Can You Name 3 Trans Fat Foods?
Survey Shows 73% Know Trans Fats Are Bad, but Just 21% Can Name 3 Trans Fat Foods
WebMD News Archive
Where to Find Trans Fats
Where are trans fats?
Here's a list of foods typically high in trans fats:
- French fries
- Pastries (also high in saturated fats)
- Hard margarine
- Vegetable shortening
- Cookies (also high in saturated fats)
While many restaurants and manufacturers have started making trans-fat-free
versions of these foods, this still doesn't make them heart healthy.
Avoiding manufactured foods high in trans fats is essential, Eckel says, as
we get plenty of trans fats from natural foods.
"Twenty percent of trans fat consumption comes from natural foods, not
oils or solid spreads modified by the food industry to enhance shelf life or
enhance palatability," he says. "And now we are avoiding trans fats in
manufactured food products, if we eat beef or dairy we probably are consuming
most of our trans fats through natural foods."
Here's a list of foods typically high in saturated fats:
- Fatty beef (also naturally contain some trans fat)
- Pastries (also high in trans fat)
- Cookies (also high in trans fat)
- Dairy products (also naturally contain some trans fat)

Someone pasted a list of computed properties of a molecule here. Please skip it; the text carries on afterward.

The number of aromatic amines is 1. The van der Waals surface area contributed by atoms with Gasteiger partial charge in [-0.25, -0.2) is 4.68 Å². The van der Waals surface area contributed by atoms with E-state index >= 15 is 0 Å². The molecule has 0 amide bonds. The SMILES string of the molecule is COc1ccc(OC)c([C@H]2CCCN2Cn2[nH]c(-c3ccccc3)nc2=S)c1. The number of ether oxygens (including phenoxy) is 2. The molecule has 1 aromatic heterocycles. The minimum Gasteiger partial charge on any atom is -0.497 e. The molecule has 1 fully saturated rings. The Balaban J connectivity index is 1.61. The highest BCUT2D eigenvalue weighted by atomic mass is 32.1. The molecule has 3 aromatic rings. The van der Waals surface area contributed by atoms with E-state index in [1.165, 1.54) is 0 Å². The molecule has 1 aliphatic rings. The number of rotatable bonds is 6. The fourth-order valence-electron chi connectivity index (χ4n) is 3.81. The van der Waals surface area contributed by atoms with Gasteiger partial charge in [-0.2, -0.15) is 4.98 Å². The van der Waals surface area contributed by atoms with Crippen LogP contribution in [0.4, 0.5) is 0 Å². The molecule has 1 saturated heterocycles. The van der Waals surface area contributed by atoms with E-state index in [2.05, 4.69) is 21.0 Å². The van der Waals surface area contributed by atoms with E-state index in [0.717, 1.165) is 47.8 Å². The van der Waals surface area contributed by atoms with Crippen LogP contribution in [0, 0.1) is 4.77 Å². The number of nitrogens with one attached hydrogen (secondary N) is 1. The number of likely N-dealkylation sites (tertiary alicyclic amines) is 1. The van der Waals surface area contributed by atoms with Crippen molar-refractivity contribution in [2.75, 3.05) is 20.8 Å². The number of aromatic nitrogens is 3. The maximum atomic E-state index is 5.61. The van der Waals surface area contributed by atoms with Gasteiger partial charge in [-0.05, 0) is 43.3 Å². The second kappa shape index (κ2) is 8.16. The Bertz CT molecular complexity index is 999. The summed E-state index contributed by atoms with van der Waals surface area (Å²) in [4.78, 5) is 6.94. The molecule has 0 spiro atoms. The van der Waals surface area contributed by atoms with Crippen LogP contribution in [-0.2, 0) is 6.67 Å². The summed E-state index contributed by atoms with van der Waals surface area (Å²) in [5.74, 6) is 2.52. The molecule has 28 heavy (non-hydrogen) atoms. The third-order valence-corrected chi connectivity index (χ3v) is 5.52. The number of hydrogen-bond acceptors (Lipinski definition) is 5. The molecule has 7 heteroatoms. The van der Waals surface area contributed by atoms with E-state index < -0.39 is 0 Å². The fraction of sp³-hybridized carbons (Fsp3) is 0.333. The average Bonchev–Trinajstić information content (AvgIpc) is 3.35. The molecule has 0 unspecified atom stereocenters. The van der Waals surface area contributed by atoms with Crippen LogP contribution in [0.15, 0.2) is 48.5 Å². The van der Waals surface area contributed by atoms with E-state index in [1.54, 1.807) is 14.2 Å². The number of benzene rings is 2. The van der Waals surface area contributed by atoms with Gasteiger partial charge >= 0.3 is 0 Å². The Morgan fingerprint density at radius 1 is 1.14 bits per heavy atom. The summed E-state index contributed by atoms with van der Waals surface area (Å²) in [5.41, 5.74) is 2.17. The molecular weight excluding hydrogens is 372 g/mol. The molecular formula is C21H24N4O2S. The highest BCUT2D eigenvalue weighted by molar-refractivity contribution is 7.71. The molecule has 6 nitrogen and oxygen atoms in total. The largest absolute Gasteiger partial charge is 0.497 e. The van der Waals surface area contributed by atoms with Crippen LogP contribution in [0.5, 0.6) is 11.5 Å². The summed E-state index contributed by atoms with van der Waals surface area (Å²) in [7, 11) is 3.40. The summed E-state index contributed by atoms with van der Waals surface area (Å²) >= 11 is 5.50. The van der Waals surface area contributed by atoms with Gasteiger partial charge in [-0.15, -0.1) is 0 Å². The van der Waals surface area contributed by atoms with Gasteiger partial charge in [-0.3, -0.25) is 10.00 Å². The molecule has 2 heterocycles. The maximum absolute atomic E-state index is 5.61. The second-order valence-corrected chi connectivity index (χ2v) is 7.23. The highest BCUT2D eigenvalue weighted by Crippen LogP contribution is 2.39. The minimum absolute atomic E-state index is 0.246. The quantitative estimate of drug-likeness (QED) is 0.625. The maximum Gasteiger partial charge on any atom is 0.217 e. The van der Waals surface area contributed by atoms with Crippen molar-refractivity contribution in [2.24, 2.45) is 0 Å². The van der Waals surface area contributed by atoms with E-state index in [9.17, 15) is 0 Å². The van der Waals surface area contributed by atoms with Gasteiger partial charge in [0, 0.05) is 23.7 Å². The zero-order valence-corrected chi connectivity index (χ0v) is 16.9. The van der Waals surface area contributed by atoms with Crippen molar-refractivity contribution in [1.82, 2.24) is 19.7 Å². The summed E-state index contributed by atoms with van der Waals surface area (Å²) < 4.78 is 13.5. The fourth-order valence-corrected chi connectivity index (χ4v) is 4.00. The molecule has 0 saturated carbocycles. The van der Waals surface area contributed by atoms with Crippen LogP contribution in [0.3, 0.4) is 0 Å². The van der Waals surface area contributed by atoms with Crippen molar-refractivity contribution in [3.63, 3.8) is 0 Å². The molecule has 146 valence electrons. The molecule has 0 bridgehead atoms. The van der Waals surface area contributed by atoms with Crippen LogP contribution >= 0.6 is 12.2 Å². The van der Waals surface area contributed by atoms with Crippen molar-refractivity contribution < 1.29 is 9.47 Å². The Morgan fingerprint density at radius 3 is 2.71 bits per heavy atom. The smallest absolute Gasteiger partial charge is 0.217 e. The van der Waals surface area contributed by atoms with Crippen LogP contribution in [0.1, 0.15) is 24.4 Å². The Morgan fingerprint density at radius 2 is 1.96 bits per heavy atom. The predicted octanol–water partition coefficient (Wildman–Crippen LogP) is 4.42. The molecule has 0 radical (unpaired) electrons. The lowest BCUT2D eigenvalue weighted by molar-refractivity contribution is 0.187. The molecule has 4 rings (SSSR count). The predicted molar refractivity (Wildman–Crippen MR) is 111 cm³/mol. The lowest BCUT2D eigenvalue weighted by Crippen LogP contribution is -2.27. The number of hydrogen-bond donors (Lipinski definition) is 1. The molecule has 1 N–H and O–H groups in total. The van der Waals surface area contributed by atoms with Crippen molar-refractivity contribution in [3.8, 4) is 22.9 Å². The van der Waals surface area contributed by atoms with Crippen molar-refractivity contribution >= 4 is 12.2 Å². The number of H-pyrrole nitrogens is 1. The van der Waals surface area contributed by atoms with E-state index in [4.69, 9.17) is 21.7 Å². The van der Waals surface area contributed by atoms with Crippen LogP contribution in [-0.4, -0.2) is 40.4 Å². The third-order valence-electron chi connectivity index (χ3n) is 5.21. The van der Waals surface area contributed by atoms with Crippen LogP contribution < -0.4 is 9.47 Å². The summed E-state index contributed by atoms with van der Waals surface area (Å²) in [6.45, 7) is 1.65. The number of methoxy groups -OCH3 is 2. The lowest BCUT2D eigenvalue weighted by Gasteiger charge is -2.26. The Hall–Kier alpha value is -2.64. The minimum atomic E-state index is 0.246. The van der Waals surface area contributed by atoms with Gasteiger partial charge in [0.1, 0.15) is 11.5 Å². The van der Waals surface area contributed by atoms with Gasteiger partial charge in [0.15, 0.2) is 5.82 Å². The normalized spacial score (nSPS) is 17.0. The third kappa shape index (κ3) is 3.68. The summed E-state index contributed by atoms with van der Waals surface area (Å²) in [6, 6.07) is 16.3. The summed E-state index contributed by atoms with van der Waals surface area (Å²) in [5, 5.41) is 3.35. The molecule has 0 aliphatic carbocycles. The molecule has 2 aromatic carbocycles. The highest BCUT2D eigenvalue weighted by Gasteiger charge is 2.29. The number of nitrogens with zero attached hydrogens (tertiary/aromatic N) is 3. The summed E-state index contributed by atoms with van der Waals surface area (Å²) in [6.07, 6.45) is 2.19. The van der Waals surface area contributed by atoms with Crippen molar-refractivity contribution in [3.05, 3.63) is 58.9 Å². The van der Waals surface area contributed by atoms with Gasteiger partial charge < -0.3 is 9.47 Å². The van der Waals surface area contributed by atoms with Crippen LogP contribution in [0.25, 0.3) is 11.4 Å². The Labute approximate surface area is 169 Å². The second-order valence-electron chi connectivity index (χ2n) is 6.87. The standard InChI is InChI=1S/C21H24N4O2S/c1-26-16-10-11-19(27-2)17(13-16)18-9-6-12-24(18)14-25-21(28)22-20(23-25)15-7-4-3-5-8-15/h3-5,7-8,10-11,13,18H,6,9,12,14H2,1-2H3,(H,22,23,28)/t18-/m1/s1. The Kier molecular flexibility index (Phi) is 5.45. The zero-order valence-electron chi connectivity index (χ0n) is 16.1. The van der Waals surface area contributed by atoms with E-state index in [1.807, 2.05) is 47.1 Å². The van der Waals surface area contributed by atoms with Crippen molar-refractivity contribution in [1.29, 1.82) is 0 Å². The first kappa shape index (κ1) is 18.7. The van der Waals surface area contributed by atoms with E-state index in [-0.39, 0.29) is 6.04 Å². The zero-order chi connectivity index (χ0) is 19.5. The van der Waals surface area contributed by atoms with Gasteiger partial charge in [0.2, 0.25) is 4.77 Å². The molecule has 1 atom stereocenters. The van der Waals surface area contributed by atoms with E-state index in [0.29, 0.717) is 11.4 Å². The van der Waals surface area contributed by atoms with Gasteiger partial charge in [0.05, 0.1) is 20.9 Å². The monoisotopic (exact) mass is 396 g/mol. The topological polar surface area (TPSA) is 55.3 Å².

- Whole milk
How to Eat Fewer Fats
Want to eat fewer fats? Here's advice that really works:
- Don't deny yourself today only to binge tomorrow. Enjoy fatty foods in
- To be moderate, fill up on healthy foods.
"People are getting sick of this negative message of what not to
have," Bonci says. "Let's focus instead on foods we love to
When you're filling your plate, Bonci says, start with the foods you know
are good for you.
"If half of the plate is red, yellow, orange, or green -- and it is not
M&Ms -- that's cool," she says. "And if another third of the plate
is lean plant or animal protein. And if the remainder of the plate is grain,
that's not fat either. But even if you decide at that point to have french
fries or a pastry -- well, there's not much more room on the plate, so
you're not getting an overwhelming dose of fat."
If you want a doughnut, Bonci tells her football players, go buy a doughnut,
not a box. Gotta have chips? Get a tiny bag, not a family-sized bag.
Not everyone has this much self-control, Dansinger says. He should know, as
the people he advises on The Biggest Loser have serious self-control
The answer for those of use who tend to be immoderate is "voluntary
submission" to someone -- a trainer, for example, or a doctor -- who will
hold our feet to the fire.
"If adherence to a plan is the key, the key to adherence is voluntary
submission," Dansinger says. "I let my patients know there is a certain
set of rules: keeping a food record, following a particular food strategy, and
exercising. The principle of being accountable to an outside authority has been
a key to my success."